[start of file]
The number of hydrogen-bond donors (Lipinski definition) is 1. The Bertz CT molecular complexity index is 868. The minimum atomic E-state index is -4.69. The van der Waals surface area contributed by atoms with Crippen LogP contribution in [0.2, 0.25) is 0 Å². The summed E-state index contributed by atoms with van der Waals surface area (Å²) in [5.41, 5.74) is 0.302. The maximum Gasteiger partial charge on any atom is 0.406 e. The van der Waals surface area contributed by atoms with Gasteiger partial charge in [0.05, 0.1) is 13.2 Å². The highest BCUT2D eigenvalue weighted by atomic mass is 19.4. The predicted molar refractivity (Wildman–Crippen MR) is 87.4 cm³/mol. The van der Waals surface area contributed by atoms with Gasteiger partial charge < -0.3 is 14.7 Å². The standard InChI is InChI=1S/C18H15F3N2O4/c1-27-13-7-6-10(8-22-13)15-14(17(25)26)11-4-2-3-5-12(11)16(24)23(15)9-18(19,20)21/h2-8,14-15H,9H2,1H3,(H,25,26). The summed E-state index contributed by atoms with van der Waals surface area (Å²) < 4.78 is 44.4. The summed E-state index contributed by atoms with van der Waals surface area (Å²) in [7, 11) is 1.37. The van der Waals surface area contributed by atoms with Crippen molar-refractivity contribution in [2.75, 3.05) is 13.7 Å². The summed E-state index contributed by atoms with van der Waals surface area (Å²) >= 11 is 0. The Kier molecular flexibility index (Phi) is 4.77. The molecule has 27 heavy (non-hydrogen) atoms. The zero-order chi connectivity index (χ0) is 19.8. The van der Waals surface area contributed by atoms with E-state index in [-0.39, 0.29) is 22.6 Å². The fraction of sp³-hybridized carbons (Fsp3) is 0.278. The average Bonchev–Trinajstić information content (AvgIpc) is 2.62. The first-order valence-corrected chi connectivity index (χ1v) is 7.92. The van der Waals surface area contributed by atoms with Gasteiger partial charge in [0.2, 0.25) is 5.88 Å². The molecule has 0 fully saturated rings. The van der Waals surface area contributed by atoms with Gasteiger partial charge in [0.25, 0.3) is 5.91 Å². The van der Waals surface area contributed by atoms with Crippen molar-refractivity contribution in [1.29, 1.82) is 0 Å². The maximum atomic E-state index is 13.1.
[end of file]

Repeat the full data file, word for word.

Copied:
The number of hydrogen-bond donors (Lipinski definition) is 1. The Bertz CT molecular complexity index is 868. The minimum atomic E-state index is -4.69. The van der Waals surface area contributed by atoms with Crippen LogP contribution in [0.2, 0.25) is 0 Å². The summed E-state index contributed by atoms with van der Waals surface area (Å²) in [5.41, 5.74) is 0.302. The maximum Gasteiger partial charge on any atom is 0.406 e. The van der Waals surface area contributed by atoms with Gasteiger partial charge in [0.05, 0.1) is 13.2 Å². The highest BCUT2D eigenvalue weighted by atomic mass is 19.4. The predicted molar refractivity (Wildman–Crippen MR) is 87.4 cm³/mol. The van der Waals surface area contributed by atoms with Gasteiger partial charge < -0.3 is 14.7 Å². The standard InChI is InChI=1S/C18H15F3N2O4/c1-27-13-7-6-10(8-22-13)15-14(17(25)26)11-4-2-3-5-12(11)16(24)23(15)9-18(19,20)21/h2-8,14-15H,9H2,1H3,(H,25,26). The summed E-state index contributed by atoms with van der Waals surface area (Å²) < 4.78 is 44.4. The summed E-state index contributed by atoms with van der Waals surface area (Å²) in [7, 11) is 1.37. The van der Waals surface area contributed by atoms with Crippen molar-refractivity contribution in [2.75, 3.05) is 13.7 Å². The summed E-state index contributed by atoms with van der Waals surface area (Å²) >= 11 is 0. The Kier molecular flexibility index (Phi) is 4.77. The molecule has 27 heavy (non-hydrogen) atoms. The zero-order chi connectivity index (χ0) is 19.8. The van der Waals surface area contributed by atoms with E-state index in [-0.39, 0.29) is 22.6 Å². The fraction of sp³-hybridized carbons (Fsp3) is 0.278. The average Bonchev–Trinajstić information content (AvgIpc) is 2.62. The first-order valence-corrected chi connectivity index (χ1v) is 7.92. The van der Waals surface area contributed by atoms with Gasteiger partial charge in [0.2, 0.25) is 5.88 Å². The molecule has 0 fully saturated rings. The van der Waals surface area contributed by atoms with Gasteiger partial charge in [0.25, 0.3) is 5.91 Å². The van der Waals surface area contributed by atoms with Crippen molar-refractivity contribution in [1.29, 1.82) is 0 Å². The maximum atomic E-state index is 13.1.